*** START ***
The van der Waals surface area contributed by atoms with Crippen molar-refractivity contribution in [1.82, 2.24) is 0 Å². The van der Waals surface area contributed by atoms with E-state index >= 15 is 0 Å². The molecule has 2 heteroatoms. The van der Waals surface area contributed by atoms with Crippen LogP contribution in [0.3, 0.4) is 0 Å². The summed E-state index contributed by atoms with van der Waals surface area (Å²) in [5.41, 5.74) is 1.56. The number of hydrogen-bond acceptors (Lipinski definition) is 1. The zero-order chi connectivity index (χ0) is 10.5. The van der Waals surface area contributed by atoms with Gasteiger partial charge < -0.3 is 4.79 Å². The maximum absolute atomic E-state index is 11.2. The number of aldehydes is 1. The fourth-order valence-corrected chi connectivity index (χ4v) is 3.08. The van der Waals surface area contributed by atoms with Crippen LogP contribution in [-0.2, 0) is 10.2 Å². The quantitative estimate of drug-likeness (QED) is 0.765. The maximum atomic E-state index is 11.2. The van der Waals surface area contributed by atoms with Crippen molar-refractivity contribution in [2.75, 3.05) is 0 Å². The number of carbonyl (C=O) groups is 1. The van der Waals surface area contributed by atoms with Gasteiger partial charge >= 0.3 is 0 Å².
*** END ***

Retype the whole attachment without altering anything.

The van der Waals surface area contributed by atoms with Crippen molar-refractivity contribution in [1.82, 2.24) is 0 Å². The van der Waals surface area contributed by atoms with E-state index >= 15 is 0 Å². The molecule has 2 heteroatoms. The van der Waals surface area contributed by atoms with Crippen LogP contribution in [0.3, 0.4) is 0 Å². The summed E-state index contributed by atoms with van der Waals surface area (Å²) in [5.41, 5.74) is 1.56. The number of hydrogen-bond acceptors (Lipinski definition) is 1. The zero-order chi connectivity index (χ0) is 10.5. The van der Waals surface area contributed by atoms with Gasteiger partial charge < -0.3 is 4.79 Å². The maximum absolute atomic E-state index is 11.2. The number of aldehydes is 1. The fourth-order valence-corrected chi connectivity index (χ4v) is 3.08. The van der Waals surface area contributed by atoms with Crippen LogP contribution in [-0.2, 0) is 10.2 Å². The quantitative estimate of drug-likeness (QED) is 0.765. The maximum atomic E-state index is 11.2. The van der Waals surface area contributed by atoms with Crippen molar-refractivity contribution in [2.75, 3.05) is 0 Å². The number of carbonyl (C=O) groups is 1. The van der Waals surface area contributed by atoms with Gasteiger partial charge >= 0.3 is 0 Å².